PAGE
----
Attacks by rioters in France dropped sharply for the first time in nearly two weeks of rampages as a state of emergency took effect Wednesday, though widespread unrest still flared in around some 100 towns overnight, with 617 cars torched and 330 people arrested.
Persson says the French government has chosen confrontation, which makes it difficult to open a dialog. The Swedish leader is most critical of France’s Interior Minister for calling rebellious youth in immigrant suburbs a rabble.
Persson also dismisses the warning from the Swedish Liberal Party that street violence could spread here as unnecessary, although he says it is important to remain vigilant.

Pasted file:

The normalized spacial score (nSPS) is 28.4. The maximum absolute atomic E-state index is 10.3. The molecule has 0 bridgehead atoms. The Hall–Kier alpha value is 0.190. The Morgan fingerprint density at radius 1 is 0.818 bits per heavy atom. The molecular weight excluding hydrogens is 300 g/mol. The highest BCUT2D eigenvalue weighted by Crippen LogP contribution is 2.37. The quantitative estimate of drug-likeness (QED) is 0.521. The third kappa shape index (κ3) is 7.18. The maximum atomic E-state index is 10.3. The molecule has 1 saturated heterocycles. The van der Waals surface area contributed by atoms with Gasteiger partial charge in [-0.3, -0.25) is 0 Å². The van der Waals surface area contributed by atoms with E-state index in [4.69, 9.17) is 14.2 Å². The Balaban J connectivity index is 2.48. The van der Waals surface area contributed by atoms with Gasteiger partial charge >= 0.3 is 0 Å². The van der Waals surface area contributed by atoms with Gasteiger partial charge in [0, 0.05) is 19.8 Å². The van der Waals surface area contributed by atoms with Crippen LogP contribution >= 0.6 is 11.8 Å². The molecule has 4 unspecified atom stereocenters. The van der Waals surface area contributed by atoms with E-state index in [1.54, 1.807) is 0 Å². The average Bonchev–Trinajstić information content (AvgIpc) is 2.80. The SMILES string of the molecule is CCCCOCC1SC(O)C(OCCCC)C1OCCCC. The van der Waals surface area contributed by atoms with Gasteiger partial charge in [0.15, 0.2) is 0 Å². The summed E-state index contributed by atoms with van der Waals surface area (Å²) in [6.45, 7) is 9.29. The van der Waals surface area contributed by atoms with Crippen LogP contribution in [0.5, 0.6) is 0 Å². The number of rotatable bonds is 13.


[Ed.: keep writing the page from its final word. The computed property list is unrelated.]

The Liberals say they are introducing legislation to triple the number of police in 100 areas marked by high unemployment, poor school grades, and low election turn-out. The Liberals, who are part of the opposition alliance, stress that they want to see more ordinary officers in those areas, not riot police.
Meanwhile, Integration Minister Jens Orback says Sweden is unlikely to see street riots such as those in France. Orback says the class divisions here are smaller, the lowest standard of living is much higher, and Sweden has a more finely meshed safety net.